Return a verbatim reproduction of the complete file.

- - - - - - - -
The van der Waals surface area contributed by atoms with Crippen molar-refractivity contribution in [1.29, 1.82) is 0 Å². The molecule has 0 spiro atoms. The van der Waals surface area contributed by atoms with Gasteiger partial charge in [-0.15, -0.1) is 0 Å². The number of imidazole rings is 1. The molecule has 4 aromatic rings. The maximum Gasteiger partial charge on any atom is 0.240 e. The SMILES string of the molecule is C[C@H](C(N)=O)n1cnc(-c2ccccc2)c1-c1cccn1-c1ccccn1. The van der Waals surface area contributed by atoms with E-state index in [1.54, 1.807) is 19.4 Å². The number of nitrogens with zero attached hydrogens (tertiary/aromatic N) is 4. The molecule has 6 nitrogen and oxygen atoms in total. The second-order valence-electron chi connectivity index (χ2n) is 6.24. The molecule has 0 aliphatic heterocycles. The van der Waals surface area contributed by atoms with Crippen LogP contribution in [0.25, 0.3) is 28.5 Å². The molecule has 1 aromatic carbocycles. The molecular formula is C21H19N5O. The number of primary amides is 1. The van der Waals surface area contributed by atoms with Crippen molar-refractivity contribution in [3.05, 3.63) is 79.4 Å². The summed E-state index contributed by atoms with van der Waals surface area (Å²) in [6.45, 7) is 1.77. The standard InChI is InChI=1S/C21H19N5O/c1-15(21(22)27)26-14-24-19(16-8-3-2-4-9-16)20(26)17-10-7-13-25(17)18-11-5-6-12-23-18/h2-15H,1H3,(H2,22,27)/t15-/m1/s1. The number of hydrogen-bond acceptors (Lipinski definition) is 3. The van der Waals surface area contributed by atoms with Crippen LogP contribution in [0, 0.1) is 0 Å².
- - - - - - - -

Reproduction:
The van der Waals surface area contributed by atoms with Crippen molar-refractivity contribution in [1.29, 1.82) is 0 Å². The molecule has 0 spiro atoms. The van der Waals surface area contributed by atoms with Gasteiger partial charge in [-0.15, -0.1) is 0 Å². The number of imidazole rings is 1. The molecule has 4 aromatic rings. The maximum Gasteiger partial charge on any atom is 0.240 e. The SMILES string of the molecule is C[C@H](C(N)=O)n1cnc(-c2ccccc2)c1-c1cccn1-c1ccccn1. The van der Waals surface area contributed by atoms with E-state index in [1.54, 1.807) is 19.4 Å². The number of nitrogens with zero attached hydrogens (tertiary/aromatic N) is 4. The molecule has 6 nitrogen and oxygen atoms in total. The second-order valence-electron chi connectivity index (χ2n) is 6.24. The molecule has 0 aliphatic heterocycles. The van der Waals surface area contributed by atoms with Crippen LogP contribution in [0.25, 0.3) is 28.5 Å². The molecule has 1 aromatic carbocycles. The molecular formula is C21H19N5O. The number of primary amides is 1. The van der Waals surface area contributed by atoms with Crippen molar-refractivity contribution in [3.05, 3.63) is 79.4 Å². The summed E-state index contributed by atoms with van der Waals surface area (Å²) in [6.45, 7) is 1.77. The standard InChI is InChI=1S/C21H19N5O/c1-15(21(22)27)26-14-24-19(16-8-3-2-4-9-16)20(26)17-10-7-13-25(17)18-11-5-6-12-23-18/h2-15H,1H3,(H2,22,27)/t15-/m1/s1. The number of hydrogen-bond acceptors (Lipinski definition) is 3. The van der Waals surface area contributed by atoms with Crippen LogP contribution in [0, 0.1) is 0 Å².